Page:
Errors Doctors and Hospitals Make That Cause Malpractice Lawsuits

Most people trust their doctors and hospitals and, fortunately, mistakes are only made in a small percentage of cases. However, some errors occur more often than others, and these missteps make up the majority of medical malpractice lawsuits.

Lt. Cmdr. Christina L. Telez, second from right, leads a tour through operating rooms for the visiting physicians and students from the University of the Ryukyus Sept. 12 at U.S. Naval Hospital on Camp Foster. Telez escorted the visitors through a vacant operating room to introduce them to the various equipment used in surgery. Telez is the department head of the main operating room at USNH Okinawa. (Photo by Lance Cpl. Natalie M. Rostran)

Misdiagnosis or delayed diagnosis account for the largest number of medical malpractice lawsuits. If a doctor fails to diagnose a disease, or does so wrongly, patients lose valuable time needed for treatment, which might prevent further harm or even death. Lawyers in such cases often focus on what the doctor did or did not do when compared to what other doctors have done in similar cases.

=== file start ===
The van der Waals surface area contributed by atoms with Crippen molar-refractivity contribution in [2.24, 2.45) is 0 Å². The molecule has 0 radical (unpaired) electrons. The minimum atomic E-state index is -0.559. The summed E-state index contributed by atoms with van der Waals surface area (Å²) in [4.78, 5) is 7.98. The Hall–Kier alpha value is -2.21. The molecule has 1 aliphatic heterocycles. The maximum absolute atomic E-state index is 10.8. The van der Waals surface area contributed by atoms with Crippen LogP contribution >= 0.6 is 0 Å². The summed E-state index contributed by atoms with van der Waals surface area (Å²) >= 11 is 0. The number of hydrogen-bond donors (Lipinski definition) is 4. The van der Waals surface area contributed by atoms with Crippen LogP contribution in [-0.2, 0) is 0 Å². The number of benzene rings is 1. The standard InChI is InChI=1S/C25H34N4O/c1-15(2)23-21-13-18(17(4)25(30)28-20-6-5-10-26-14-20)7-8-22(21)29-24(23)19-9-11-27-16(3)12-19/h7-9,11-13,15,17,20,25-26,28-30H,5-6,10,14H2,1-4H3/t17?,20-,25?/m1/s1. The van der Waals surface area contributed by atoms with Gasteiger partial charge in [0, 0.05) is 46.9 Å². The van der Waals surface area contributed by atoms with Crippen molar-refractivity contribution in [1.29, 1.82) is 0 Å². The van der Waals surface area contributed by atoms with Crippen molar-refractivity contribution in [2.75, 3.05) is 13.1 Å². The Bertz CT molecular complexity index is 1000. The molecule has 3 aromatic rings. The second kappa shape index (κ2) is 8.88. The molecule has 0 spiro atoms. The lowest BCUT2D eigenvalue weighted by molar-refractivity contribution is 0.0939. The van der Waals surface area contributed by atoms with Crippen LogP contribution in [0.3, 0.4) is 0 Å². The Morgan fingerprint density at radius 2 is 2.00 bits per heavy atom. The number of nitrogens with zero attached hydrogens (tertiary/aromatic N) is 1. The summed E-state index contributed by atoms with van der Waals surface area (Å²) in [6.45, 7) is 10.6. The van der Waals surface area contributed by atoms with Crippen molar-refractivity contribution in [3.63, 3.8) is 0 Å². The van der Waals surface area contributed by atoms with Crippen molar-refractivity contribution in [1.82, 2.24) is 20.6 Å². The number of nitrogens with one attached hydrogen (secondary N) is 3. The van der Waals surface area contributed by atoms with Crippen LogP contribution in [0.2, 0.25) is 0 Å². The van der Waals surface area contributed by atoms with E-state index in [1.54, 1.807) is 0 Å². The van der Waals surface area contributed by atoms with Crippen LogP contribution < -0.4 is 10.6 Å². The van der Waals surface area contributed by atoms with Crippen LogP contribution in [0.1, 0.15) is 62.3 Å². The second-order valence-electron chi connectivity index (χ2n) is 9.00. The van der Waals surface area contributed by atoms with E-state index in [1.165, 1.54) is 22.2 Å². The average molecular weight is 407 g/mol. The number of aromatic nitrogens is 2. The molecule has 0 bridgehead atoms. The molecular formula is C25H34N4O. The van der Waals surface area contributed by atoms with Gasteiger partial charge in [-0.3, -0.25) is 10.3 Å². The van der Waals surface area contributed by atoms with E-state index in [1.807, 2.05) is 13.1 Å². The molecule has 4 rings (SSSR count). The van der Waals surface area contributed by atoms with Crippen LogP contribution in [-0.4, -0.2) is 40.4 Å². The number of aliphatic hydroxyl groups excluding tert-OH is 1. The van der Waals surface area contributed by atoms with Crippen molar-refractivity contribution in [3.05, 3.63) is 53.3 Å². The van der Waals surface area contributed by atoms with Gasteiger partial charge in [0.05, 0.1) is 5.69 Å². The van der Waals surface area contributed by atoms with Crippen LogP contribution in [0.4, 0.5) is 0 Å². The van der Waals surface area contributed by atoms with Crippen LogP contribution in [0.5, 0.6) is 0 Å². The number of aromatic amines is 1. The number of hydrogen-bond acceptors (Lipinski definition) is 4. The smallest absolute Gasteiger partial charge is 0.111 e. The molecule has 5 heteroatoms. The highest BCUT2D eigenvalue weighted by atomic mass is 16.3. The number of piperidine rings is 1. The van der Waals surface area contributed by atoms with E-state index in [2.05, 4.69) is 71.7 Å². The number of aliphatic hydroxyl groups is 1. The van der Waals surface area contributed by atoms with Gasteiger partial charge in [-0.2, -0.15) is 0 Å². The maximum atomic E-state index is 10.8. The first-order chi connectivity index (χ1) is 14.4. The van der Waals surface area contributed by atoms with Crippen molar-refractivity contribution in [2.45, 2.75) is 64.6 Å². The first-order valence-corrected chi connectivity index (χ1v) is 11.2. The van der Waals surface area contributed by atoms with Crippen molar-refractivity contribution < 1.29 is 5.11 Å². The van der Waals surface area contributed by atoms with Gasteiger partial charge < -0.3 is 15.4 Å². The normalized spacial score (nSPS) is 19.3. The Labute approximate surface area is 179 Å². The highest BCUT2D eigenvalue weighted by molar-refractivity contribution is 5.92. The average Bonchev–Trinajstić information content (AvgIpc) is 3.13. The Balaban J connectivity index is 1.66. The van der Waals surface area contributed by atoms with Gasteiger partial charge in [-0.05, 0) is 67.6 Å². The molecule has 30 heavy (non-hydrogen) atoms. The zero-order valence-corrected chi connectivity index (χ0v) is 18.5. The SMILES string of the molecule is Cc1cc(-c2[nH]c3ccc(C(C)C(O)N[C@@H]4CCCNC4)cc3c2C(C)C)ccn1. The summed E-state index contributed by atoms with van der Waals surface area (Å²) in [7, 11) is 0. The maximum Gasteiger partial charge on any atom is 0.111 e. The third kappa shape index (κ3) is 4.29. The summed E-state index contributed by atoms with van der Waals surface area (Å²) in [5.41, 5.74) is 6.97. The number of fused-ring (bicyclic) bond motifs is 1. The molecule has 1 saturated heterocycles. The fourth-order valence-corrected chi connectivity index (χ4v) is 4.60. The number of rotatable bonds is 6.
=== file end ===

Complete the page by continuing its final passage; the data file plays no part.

Childbirth injuries are another common cause for malpractice lawsuits. Physicians and obstetricians are most often found negligent in prenatal care when they fail to diagnose a medical condition in the mother, when they fail to identify birth defects, and when they fail to identify ectopic pregnancies. During childbirth, doctor negligence can result in injury to a baby due to four common mistakes; failure to anticipate complications like a tangled umbilical cord, failure to respond to fetal distress, failure to order a cesarean section, and the incompetent use of forceps.

Malpractice lawsuits due to medication errors are growing in number, as approximately 1.5 million Americans are harmed by prescribed medicines every year. Dosage errors are by far the largest problem; patients are either given too little or too much of a drug. This can occur when a doctor accidentally writes the wrong dosage on the prescription or when a nurse administers the incorrect amount. In hospitals, prescribed medicines can be mixed up, and the wrong drug can be given to a patient. In some cases, a dislodged valve in an IV pump can administer too much of a drug over a short period of time.

Keep in mind that negligence must by proved in cases of medical malpractice; malpractice doesn’t necessarily occur just because a patient is unhappy with the outcome or a mistake was made.

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